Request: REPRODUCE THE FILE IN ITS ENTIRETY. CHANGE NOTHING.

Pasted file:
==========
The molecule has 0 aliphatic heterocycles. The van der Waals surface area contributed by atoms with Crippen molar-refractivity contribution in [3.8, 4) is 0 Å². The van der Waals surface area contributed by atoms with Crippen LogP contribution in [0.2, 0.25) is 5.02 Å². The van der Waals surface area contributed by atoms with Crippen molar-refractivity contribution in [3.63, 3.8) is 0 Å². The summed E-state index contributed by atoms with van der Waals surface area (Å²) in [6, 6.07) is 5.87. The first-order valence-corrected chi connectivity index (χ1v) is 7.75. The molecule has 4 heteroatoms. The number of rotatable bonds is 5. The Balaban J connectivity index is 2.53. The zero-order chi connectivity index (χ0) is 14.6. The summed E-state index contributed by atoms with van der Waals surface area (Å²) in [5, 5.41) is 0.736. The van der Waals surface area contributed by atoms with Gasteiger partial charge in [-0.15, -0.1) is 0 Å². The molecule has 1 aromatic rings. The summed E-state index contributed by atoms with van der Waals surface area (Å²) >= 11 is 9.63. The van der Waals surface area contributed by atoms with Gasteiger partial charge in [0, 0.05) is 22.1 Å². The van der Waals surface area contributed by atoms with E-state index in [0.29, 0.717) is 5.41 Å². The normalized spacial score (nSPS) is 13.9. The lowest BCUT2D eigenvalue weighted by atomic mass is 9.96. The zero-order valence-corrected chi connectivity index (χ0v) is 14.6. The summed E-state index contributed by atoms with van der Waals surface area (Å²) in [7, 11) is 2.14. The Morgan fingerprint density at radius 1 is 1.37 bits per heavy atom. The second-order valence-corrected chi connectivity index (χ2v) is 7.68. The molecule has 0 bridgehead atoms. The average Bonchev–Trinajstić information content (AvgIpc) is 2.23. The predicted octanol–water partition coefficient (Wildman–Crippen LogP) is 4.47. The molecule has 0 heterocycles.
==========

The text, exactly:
The molecule has 0 aliphatic heterocycles. The van der Waals surface area contributed by atoms with Crippen molar-refractivity contribution in [3.8, 4) is 0 Å². The van der Waals surface area contributed by atoms with Crippen LogP contribution in [0.2, 0.25) is 5.02 Å². The van der Waals surface area contributed by atoms with Crippen molar-refractivity contribution in [3.63, 3.8) is 0 Å². The summed E-state index contributed by atoms with van der Waals surface area (Å²) in [6, 6.07) is 5.87. The first-order valence-corrected chi connectivity index (χ1v) is 7.75. The molecule has 4 heteroatoms. The number of rotatable bonds is 5. The Balaban J connectivity index is 2.53. The zero-order chi connectivity index (χ0) is 14.6. The summed E-state index contributed by atoms with van der Waals surface area (Å²) in [5, 5.41) is 0.736. The van der Waals surface area contributed by atoms with Gasteiger partial charge in [-0.15, -0.1) is 0 Å². The molecule has 1 aromatic rings. The summed E-state index contributed by atoms with van der Waals surface area (Å²) >= 11 is 9.63. The van der Waals surface area contributed by atoms with Gasteiger partial charge in [0, 0.05) is 22.1 Å². The van der Waals surface area contributed by atoms with E-state index in [0.29, 0.717) is 5.41 Å². The normalized spacial score (nSPS) is 13.9. The lowest BCUT2D eigenvalue weighted by atomic mass is 9.96. The zero-order valence-corrected chi connectivity index (χ0v) is 14.6. The summed E-state index contributed by atoms with van der Waals surface area (Å²) in [7, 11) is 2.14. The Morgan fingerprint density at radius 1 is 1.37 bits per heavy atom. The second-order valence-corrected chi connectivity index (χ2v) is 7.68. The molecule has 0 bridgehead atoms. The average Bonchev–Trinajstić information content (AvgIpc) is 2.23. The predicted octanol–water partition coefficient (Wildman–Crippen LogP) is 4.47. The molecule has 0 heterocycles.